corpse's deconstructed rap thread

sadmanbarty

Well-known member
corpse claims that the 2010's has largely been about deconstructing rapping itself. (keef, thug, et all)

i've posited that the story begins to emerge at the turn of the millenium with nelly melodies and the popularisation of lil jon non-contiguous rapping. luke also points to 50 as a melodic rapper.

luke thinks that eminem's uncoolness made rap realise that rappidy rapping was no longer the best path to pursue.

we need to map this:

at what point to proper rapping become redundant?

what paths were explored to try and circumvent rappidy rap?

by the end of this thread we should have a sprawling, pedantic timeline of events.
 

thirdform

Well-known member
proper rapping never became redundant, it just lost its social base. the two are different imo.

it's like the malcolm x thing, you are like that's a bygone world. and in some senses i do feel the gravitational pull of that temptation as well. it's certainly a compelling argument but im always hesitant about embracing it as it tends to fetishise the market more than anything else. but it is compelling when capital has domesticated all protest to its own logic. so that's worth touching on but probably not too much.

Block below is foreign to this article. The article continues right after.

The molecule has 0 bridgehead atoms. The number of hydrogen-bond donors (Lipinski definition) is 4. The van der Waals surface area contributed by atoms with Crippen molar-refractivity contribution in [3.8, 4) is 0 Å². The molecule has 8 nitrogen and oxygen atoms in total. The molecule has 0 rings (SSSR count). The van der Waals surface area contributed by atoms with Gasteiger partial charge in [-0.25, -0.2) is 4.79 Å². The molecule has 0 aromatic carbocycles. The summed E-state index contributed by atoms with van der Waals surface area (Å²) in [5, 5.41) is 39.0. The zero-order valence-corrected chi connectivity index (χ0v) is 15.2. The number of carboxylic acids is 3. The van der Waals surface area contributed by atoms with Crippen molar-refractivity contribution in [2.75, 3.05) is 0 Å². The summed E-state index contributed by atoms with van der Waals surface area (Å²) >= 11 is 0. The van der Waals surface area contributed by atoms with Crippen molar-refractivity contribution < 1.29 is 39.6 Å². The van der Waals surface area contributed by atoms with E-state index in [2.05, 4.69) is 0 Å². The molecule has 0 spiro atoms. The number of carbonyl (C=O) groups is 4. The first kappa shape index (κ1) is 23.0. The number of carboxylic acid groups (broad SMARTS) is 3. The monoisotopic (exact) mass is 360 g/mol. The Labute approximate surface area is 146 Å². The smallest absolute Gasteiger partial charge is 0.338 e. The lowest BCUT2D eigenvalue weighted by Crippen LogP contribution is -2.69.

DannyL

Wild Horses
I don't know if my rap knowledge is up to doing a timeline but I'd posit geography as a factor here, and therefore distribution networks. New York rap still does that dense, grimy word heavy rhyme style (Billy Woods being a recent example who I love). But it seems the moment you escape NY's gravity, styles start to change. As a UK listener I could hear early on how v different West Coast stuff was and Atlanta and the South are taking it one step further. I would posit the reason that you get annoying true school heads in the UK (or used to at least, even my straw men are past their sell by date) is the strength of distribution networks between New York and London. Meant we were plugged into Wu Tang in a way that we weren't with say, No Limit. Perhaps the decentralisation of distribution has something to do with the growth of these regional styles as forces?
 

thirdform

Well-known member
the thing about true school is it's actually a revisionist purism in its own way. for proper oldskool hip hop heads it was long since over when wu-tang came along. I kind of wanted to touch on this in the grime thread but here's a better place for it.
 

DannyL

Wild Horses
It's a completely false cargo cult narrative. I hate it. But like I said, I think it's old. Are these people even around anymore?
 

DannyL

Wild Horses
Case in point - the four elements of graf, breaking, rapping and turntablism. You can now follow a lot of old school New York writers on Insta and these guys are mostly like "rap had nothing to do with graffiti - I never listened to rap, I was into Sabbath" (or salsa or whatever). That was an imposition put in place by Wildstyle (the movie) then exported.
 
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DannyL